The record in this proceeding is abundantly clear – the FCC’s proposed changes to Lifeline would devastate families currently enrolled in the program and further widen the digital divide.  In particular, the Commission should not:

  • Evaluate Lifeline’s effectiveness by measuring consumers who would not subscribe to broadband but for the program, because this approach is far too narrow and does not recognize that the main barrier to continuous connectivity is affordability;
  • Track Lifeline consumers’ broadband usage, because to do so is invasive, burdensome, and paternalistic; and
  • Ban the distribution of free handsets or devices, because such action is counterproductive and will harm digital inclusion efforts.

We recommend that the Commission reject these proposals and instead allow time for the Lifeline stakeholders to adjust to the recent dramatic changes to the Lifeline enrollment process and the recent changes to Lifeline’s minimum standards.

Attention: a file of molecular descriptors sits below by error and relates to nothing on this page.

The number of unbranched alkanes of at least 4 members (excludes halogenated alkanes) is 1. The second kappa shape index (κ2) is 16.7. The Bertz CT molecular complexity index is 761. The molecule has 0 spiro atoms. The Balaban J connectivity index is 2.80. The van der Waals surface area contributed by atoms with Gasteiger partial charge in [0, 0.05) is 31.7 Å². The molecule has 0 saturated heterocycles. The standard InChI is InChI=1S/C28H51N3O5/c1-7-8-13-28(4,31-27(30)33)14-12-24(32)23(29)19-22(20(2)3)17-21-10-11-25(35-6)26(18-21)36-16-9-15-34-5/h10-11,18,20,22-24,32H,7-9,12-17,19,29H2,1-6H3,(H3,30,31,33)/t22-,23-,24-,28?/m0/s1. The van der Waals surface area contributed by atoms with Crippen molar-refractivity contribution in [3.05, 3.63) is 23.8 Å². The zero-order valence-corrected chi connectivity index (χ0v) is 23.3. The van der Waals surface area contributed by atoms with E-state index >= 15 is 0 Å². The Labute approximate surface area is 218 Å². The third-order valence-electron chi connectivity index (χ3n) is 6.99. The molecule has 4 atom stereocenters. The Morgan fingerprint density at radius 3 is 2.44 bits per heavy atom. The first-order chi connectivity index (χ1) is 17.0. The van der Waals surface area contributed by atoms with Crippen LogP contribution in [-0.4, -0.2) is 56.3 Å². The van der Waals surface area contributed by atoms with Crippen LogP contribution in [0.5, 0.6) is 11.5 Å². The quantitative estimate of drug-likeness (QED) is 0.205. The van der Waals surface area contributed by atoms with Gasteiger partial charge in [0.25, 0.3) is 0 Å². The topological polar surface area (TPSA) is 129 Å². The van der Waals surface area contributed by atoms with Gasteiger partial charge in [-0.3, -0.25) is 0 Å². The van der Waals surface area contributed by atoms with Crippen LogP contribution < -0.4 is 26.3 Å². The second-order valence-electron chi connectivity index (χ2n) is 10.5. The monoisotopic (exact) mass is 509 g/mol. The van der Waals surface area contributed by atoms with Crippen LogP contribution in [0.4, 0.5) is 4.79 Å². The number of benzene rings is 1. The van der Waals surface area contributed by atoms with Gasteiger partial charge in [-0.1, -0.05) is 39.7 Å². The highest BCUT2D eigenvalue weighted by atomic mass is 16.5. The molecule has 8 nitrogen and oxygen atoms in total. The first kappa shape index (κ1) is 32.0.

1. The Commission Should Develop Goals for Lifeline that are Consistent with Universal Service Principles

In this most recent NPRM, the Commission proposes a goal for Lifeline that reflects a very limited vision for the program and disregards cost as the primary barrier to broadband adoption.[4]  Under the proposal,  the goal of Lifeline would be to increase broadband adoption for consumers who would not otherwise subscribe to broadband.[5]  This narrow goal would exclude households that direct scarce savings to begin  broadband service, but due to an unexpected loss in income or emergency expense[6] are suddenly faced with the choice of paying for broadband or use of those funds for other household necessities.[7]